I have a never ending list. Here is what is probably up and coming in the next few months (my reading will really pick up during summer vacation).
God and Empire - Dominic Crossan
Adam, Eve, and the Serpent - Elaine Pagels
The Prophets - Abraham J. Heschel
How to Expand Love - Dalai Lama
& a small stack of Walter Brueggemann
I tag two friends who share my love of hanging out in a bookstore with a good book and a hot cup of coffee. Brook and Carrie.
Saturday, January 12, 2008
But the survey of ''unchurched'' Americans by LifeWay Research also found that some 78 percent said they would be willing to listen to someone who wanted to tell them about his or her Christian beliefs. Researchers, affiliated with the Southern Baptists' LifeWay Christian Resources, defined ''unchurched'' as Christians who haven't attended church in six months as well as non-Christians such as Jews, Muslims, Hindus and Buddhists.
The findings echoed a previous study by The Barna Group that found the vast majority of young non-Christians view Christianity as anti-gay, judgmental and hypocritical.
The study was based on an overall sample of 1,402 adults who were interviewed by phone in 2007, including 900 ages 18-29 and 502 age 30 and older. It had a margin of error of plus or minus 2.5 percentage points. - Religion News Service
Christians that get defensive over an article like this would point to scriptures that would demonstrate that this is a normal response from "the world". If anything, this would buttress the view of their correctness.
Jesus, in contrast, was always the favorite of the unchurched. It was around him that they felt most accepted and comfortable. At least, that's the way I read it.
In some sense, I think the reason for the inconsistency is that the title of Christian is so broad. Jerry Falwell, Mother Teresa, Rob Bell, Ann Coulter, Kenneth Copeland, George Bush, Desmond Tutu, Marcus Borg, the guy working the soup kitchen, and the dude yellin at people on the street corner all lay claim to the title Christian. Depending on your personal experience with Christians, it may be Mother Teresa who springs to mind when the topic of Christendom is brought up or it may be Ann Coulter.
Unfortunately, as the sour view of the survey shows, it is our most negative voices who have the floor.
Wednesday, January 02, 2008
I don't think I have plugged retail items on my blog, so this may be the first time. My kids got this thing called Cosmic Catch (Nerf) for Christmas from their aunt and uncle and it is pretty nifty. It definitely plays to the geek in me. It is a Nerf ball and six hand bands. The band allows the ball to know who has it and who has caught it. It announces this through its built in speaker. You can play four different games with it. Basically, it is an intelligent hot potato. In the basic game the ball calls out what color it wants to be thrown to next. You have to pass it quickly or it will "explode". The ball keeps track of longest consecutive passes without error. It announces at the end of each game whether you have beat the all time score. So far, as a family, we have done 25. If you have kids, this is one of the more worthwhile toys out there.
Tuesday, January 01, 2008
Joe has written a blog response to "and I am the liar!?" where he takes me to task. I am going to paste it here and put my responses within in red (and italics for Brook). Perhaps we simply work out our math in different bases; perhaps there is more to it than that. You decide. :)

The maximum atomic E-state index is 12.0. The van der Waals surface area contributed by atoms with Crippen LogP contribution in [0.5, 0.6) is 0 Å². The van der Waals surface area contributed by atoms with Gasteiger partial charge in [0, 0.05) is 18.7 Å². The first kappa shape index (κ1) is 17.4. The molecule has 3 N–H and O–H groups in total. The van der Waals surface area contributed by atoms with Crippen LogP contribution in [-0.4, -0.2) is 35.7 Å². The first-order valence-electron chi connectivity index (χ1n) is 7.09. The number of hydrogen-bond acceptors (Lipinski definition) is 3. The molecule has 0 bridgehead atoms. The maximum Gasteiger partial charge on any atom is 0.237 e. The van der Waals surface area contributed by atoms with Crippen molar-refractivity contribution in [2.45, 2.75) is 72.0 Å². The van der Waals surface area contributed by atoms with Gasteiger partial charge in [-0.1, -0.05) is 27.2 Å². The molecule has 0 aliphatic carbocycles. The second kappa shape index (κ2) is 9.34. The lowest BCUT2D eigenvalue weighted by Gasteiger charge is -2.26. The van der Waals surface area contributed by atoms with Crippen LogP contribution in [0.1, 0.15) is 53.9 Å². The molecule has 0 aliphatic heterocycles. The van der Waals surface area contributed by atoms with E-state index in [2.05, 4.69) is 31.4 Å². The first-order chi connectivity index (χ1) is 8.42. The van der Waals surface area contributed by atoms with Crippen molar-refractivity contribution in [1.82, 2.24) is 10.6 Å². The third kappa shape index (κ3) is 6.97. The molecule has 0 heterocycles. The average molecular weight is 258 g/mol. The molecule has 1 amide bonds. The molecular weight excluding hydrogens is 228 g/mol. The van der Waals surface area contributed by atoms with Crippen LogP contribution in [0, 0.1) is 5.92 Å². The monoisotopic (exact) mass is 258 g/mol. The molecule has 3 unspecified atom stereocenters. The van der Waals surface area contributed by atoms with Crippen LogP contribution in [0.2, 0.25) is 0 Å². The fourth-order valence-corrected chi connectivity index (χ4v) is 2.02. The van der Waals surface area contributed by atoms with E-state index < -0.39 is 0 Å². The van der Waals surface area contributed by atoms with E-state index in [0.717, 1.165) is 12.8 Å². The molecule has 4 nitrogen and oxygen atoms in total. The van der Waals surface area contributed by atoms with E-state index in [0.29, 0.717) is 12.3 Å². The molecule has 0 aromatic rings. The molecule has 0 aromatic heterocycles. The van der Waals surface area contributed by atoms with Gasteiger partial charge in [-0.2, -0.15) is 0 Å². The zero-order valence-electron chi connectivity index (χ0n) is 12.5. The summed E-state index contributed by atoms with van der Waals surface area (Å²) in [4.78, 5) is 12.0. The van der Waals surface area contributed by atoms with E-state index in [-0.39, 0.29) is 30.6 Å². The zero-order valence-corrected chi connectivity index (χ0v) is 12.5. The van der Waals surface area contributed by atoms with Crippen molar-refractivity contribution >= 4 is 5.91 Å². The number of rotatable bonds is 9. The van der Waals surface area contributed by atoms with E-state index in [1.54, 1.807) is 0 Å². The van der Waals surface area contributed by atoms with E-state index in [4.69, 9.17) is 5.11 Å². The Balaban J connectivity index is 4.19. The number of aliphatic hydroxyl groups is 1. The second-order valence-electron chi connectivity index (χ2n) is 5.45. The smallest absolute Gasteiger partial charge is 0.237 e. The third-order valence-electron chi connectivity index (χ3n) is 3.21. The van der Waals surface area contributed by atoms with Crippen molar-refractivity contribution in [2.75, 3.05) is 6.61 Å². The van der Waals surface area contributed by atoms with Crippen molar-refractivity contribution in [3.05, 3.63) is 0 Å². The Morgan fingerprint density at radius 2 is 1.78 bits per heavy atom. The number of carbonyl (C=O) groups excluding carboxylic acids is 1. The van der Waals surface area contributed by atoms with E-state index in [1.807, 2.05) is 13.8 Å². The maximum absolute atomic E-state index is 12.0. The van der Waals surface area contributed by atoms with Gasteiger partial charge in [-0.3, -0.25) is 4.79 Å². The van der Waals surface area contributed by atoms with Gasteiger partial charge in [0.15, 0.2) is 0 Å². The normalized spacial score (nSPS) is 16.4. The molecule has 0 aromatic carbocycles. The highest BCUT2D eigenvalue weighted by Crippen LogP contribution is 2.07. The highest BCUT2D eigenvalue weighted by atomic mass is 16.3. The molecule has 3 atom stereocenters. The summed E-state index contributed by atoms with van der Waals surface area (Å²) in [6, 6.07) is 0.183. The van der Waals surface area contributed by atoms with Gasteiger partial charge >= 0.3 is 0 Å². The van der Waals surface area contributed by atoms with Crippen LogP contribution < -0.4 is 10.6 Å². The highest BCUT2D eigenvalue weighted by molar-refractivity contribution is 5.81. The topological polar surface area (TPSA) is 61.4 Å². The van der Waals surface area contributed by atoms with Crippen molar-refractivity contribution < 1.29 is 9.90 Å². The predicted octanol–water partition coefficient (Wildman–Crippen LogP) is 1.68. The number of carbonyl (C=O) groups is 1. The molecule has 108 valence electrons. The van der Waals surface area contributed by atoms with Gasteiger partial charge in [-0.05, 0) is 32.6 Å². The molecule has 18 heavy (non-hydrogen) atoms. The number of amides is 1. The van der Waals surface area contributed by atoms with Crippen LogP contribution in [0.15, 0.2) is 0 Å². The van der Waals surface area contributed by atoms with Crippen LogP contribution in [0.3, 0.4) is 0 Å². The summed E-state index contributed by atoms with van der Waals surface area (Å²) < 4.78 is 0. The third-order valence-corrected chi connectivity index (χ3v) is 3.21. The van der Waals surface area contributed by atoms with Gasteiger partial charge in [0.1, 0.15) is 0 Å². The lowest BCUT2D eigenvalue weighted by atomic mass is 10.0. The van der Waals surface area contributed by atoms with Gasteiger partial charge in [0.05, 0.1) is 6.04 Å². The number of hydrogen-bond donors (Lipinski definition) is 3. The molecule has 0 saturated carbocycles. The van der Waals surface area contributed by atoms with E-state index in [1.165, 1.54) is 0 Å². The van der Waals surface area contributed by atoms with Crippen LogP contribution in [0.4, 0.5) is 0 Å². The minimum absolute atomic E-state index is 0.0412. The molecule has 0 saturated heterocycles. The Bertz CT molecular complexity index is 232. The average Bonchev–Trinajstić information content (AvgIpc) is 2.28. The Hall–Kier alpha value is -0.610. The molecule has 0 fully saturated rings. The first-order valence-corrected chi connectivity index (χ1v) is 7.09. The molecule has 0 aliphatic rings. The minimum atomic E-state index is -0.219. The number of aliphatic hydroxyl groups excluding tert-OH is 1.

So I never knew that disagreeing with someone was the cardinal sin. Well, that's not true, I did. I just didn't expect it from this guy. You may remember the Santa Claus discussion. Well, apparently because we didn't agree with Mr. Hackman's Musings we're uptight enough that a "piece of coal up our butt would lead to a diamond in two weeks." I think he's calling me a liar, too because I didn't agree with him. He says,
"What always amazes me about these kind of folks is THIS is the kind of issue they focus? It's friggin Santa for cryin out loud. Not world hunger or inner city gang violence! To me, it so petty. Not that they do not want to do Santa, but that they want to argue about it!" I am not sure where I call him a liar here, but I guess it is fair to say that I do that overall.
Now, is that an honest representation of this blog? 522 blog posts last year and one on Santa. But I'm focusing on "THIS." That's intellectual dishonesty at its finest. I don't think I ever implied that I was commenting on previous postings on his blog. I think it was clear that I was focusing on this topic and that my statement referred to anyone who made Santa a big issue (in fact I feel a little silly that I am still in an argument about Santa Claus) Nothing shows his true colors more than this:
Next, I am being accused of lying to my daughter and holding back from her the true meaning of Christmas... blah, blah, blah. (Emphasis Mine)
I asked him how he would deal with my five year old's question. What is dishonest here? I answered your daughter's question, but that was not good enough for you. You came back with :"There's an obvious difference between the Fiction and actively telling your kids an untruth. I agree that it's not my job to tell your kids or anyone else for that matter. My problem is that you are purposely hiding part of the Christmas story from your children in that you are telling them that Santa--not God-- has provided for them." In addition, I provided the entire discussion for context. I think my "true colors" there was completely fair.